Diabetes in Pets
Diabetes is one of the more common hormonal disorders seen in feline and canine medicine. Symptoms of diabetes usually include some combination of the following symptoms: Increased thirst/urination (with sometimes inappropriate urination), as well as increased appetite in conjunction with usually weight loss. Risk factors for diabetes include particularly overweight pets, and especially those pets on too high a processed carbohydrate rich dry diet.
While diabetes may occur in pets of any age, it is most commonly seen in middle-aged and older animals. Diagnosis is usually made through a combination of blood work documenting a high blood sugar, as well as elevated sugar measured on a urine analysis. While an occasional pet may be able to be controlled through oral medication, most diabetic animals will typically need some form of injectable insulin in order to lower blood sugar levels and control symptoms. There are many insulin formulations on the market today, including Humulin N, as well as Protamine zinc insulin, which are favorites amongst many veterinarians.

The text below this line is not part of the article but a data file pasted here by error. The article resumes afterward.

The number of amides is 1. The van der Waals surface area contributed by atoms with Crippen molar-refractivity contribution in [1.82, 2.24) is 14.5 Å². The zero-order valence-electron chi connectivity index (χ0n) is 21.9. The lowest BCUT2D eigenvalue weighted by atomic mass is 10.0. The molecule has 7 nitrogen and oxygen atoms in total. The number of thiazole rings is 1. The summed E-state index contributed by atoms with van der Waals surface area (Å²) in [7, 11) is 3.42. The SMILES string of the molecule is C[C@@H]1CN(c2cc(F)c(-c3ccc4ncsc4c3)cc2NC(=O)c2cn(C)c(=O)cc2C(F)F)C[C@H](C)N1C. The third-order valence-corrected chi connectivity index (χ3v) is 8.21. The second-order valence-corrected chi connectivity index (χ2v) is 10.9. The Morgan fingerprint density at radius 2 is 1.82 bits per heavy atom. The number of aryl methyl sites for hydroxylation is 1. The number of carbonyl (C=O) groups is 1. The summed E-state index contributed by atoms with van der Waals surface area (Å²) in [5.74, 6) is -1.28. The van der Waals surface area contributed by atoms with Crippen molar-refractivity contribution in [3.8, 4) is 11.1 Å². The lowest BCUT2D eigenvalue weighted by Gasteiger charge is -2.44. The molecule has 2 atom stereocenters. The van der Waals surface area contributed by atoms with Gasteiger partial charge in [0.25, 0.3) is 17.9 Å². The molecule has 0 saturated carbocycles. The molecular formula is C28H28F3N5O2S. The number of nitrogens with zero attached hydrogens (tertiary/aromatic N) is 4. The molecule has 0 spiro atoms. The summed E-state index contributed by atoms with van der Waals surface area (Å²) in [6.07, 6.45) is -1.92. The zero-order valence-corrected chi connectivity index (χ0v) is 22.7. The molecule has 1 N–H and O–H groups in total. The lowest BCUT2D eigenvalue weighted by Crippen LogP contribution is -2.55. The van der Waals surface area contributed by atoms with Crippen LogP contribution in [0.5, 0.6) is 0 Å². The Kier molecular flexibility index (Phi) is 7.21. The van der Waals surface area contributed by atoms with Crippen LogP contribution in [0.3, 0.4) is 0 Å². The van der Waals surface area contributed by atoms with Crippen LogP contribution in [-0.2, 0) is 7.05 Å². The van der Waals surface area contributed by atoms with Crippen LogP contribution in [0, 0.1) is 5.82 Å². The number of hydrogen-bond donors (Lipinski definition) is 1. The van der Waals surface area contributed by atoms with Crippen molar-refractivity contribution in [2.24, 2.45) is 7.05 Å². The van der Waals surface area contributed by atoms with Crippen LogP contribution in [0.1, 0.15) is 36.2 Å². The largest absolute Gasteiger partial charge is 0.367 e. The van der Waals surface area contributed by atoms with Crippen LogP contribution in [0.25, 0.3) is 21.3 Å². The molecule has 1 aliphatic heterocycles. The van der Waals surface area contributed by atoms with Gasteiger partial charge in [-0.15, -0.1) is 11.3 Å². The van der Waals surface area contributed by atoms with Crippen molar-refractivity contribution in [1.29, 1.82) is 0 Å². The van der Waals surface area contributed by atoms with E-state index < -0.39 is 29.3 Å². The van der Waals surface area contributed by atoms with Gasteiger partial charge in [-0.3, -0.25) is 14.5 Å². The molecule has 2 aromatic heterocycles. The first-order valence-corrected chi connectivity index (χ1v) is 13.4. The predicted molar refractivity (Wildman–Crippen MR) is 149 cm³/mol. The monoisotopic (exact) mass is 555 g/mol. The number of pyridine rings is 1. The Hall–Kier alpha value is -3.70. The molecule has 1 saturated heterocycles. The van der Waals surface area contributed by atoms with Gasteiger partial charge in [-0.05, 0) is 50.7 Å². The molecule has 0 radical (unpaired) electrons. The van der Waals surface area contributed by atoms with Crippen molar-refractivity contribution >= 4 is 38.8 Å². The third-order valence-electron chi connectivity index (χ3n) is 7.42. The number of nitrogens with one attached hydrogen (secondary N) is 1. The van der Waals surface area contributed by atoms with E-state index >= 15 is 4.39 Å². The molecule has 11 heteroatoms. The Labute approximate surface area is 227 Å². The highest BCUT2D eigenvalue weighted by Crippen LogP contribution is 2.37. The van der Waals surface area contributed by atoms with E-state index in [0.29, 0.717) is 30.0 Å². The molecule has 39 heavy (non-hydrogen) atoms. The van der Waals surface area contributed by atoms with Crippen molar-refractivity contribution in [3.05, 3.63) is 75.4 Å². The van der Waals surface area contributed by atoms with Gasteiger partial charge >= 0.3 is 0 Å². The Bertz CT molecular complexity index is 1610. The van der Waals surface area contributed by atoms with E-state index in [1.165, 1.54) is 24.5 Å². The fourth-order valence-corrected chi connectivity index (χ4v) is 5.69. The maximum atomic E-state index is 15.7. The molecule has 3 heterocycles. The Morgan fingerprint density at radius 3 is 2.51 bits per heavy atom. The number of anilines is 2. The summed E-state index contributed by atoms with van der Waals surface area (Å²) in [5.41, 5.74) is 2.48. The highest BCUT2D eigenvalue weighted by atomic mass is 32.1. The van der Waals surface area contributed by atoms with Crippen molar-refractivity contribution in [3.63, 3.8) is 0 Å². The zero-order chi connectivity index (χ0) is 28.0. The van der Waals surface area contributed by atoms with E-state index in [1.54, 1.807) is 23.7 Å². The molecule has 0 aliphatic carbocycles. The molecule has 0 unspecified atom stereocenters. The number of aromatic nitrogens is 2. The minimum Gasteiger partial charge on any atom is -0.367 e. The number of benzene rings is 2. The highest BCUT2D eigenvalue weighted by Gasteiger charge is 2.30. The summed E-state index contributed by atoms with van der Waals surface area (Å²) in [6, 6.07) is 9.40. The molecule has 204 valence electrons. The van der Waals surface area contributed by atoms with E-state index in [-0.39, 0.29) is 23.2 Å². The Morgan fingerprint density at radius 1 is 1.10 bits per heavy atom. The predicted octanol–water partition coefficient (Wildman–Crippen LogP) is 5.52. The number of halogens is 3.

Typically vets will measure serial blood sugars throughout the day periodically to make sure that diabetes control is adequate. While it is always ideal to maintain sugars between 100 and 250, in many cases we simply hope to stabilize symptoms, as well as the weight of the animal. We will also often recommend low-carbohydrate diets. Although many veterinarians will recommend processed prescription diets, I prefer natural ones such as Wysong Epigen or diets such as Evo by Natura. In the ideal situation, I even prefer that animal guardians consider proper home-made diets, which I find best control the symptoms.
Prognosis for diabetes is usually excellent for control, but rare for cure of the disease, except in certain cats who sometimes will spontaneously resolve on their own. Pets must be monitored closely for the development of diabetic complications, including secondary urinary and other infections which often need to be managed in order to optimally control the disease.